Bone cancer occurs when atypical mass tissue grows out of control in your bone. When cancer cells grow in the bone, it harms normal bone tissue. Cancers that form in the bone are called primary bone cancers. Cancers that begin in other parts of the body and spreads to the bone are called secondary or metastatic bone cancers.

Bone cancers are very rare. As a matter of fact, they only make up less than 1% in the United States. Noncancerous bone tumors are much more common than the cancerous ones. When the tumor is malignant it can grow aggressively and spread to other parts of the body. The malignant tumor is then refereed as cancerous.

Bone cancer can develop at any age, but it is more common to children, teenagers, and young adults.



Primary bone cancers are the most serious type of bone cancers as they form directly in the bones or surrounding tissue.

Common types of primary bone cancers include:

· Osteosarcoma (osteogenic sarcoma) – this is the most common type of bone cancer. It has the tendency to start at the tips of the large bones, such as the arms and legs. This usually affects the hard tissue that provides the outer layer of the bones.

· Ewing’s sarcoma – this either begins in the soft tissues surrounding the bones or directly in the bones. It commonly affects the pelvis and the long bones of the body, such as the arms and legs. This is also the second most common type of bone cancer.

· Chondrosarcoma – this usually begins in the cartilage. The cartilage is the soft connective tissue that allows the movement between the joints and bones. This cancer also typically forms in the arms, legs, or pelvic bone. This is the least common type of bone cancer.

· Multiple myeloma – though not considered as a primary bone cancer because it begins in the plasma cells. This occurs when the cancer cells grow in the bone marrow.



Some people with bone cancer have no symptoms other than feeling a painless lump, and for others a variety of symptoms can develop. Some of the symptoms occur because of other conditions, such as arthritis, causing delay to the diagnosis of bone cancer. The most common signs and symptoms of bone cancer includes:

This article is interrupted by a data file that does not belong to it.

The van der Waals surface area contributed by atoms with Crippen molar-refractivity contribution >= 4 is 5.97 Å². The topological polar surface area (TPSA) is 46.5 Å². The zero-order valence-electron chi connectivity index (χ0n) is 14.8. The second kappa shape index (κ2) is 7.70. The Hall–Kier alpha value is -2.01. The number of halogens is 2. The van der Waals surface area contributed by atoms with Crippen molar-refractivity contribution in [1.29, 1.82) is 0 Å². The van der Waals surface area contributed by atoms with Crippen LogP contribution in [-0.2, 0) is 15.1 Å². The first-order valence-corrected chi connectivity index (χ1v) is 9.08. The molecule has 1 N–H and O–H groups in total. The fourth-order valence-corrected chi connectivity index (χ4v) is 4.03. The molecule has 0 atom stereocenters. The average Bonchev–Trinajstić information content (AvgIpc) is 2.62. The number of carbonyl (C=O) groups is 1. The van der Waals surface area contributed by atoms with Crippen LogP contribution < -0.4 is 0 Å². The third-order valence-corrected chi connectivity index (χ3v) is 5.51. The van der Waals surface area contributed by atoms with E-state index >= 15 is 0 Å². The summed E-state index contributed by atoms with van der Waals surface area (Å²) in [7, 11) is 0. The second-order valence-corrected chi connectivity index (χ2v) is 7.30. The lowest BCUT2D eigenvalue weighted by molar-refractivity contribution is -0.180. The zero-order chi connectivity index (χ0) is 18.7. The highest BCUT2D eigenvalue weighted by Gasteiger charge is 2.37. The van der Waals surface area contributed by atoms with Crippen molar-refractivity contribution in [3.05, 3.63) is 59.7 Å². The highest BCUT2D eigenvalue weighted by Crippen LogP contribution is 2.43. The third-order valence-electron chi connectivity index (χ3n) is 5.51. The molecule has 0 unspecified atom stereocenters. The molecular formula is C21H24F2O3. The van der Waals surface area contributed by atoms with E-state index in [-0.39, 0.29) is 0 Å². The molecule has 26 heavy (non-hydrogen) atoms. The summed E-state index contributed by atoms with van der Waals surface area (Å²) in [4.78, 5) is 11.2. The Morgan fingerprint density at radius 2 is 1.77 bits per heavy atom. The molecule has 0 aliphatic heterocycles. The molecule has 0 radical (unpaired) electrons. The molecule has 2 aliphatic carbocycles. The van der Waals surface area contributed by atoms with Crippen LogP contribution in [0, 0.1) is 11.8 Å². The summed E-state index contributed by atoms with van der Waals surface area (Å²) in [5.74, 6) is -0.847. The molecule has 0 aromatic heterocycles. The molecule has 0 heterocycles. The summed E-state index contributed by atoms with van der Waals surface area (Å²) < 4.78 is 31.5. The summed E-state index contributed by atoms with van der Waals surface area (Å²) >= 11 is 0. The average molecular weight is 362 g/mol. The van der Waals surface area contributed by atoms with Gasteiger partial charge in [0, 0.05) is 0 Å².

· Bone pain

· Swelling and tenderness at the affected area

· Unexplained weight loss

· Fatigue

· Weakened bones



There are different stages that doctors use to describe where the cancer is and how much it has affected other parts of the body:

· Stage 1 – the cancer cells are still localized (didn’t spread yet)

· Stage 2 – the cancer cells hasn’t spread but may become invasive

· Stage 3 – the cancer cells has spread to other areas but within the same bone

· Stage 4 – cancer cells have already spread to the other parts of the body



Experts are not certain as to the causes of bone cancer. Although most types of bone cancer have been linked to hereditary factors while others are being linked to previous exposure to radiation and other cancer treatments.



Common treatments for bone cancer can include:

· Limb salvage surgery – this is when doctors remove part of the bone with cancer. But not the muscles, tendons, and other tissues.

· Amputation – if the tumor is large and has already reached the nerves and blood vessels, the doctor will remove the limb and replace it with a prosthetics

· Radiation therapy – this treatment is used before surgery to shrink the tumor so less tissue has to be removed during surgery

· Chemotherapy – this are cancer drugs used to kill the tumor. Doctors recommend it before and after surgery, or for metastatic cancer

· Targeted therapy – this drug treatment is used to target certain genetic, protein or other changes in or around the cancer cells


Since there’s really no known causes for bone cancer, there is also no known way to prevent it. Although most cases of bone cancer are treated successfully. In some instances, cancer never recur. Some patients may need to continue with treatments to prevent cancer from spreading.

When you feel symptoms or have observed painless lump and swelling, please book an appointment with your health provider as soon as possible. Fully understanding the symptoms and receiving an accurate diagnosis early on can greatly help with your chances to full recovery.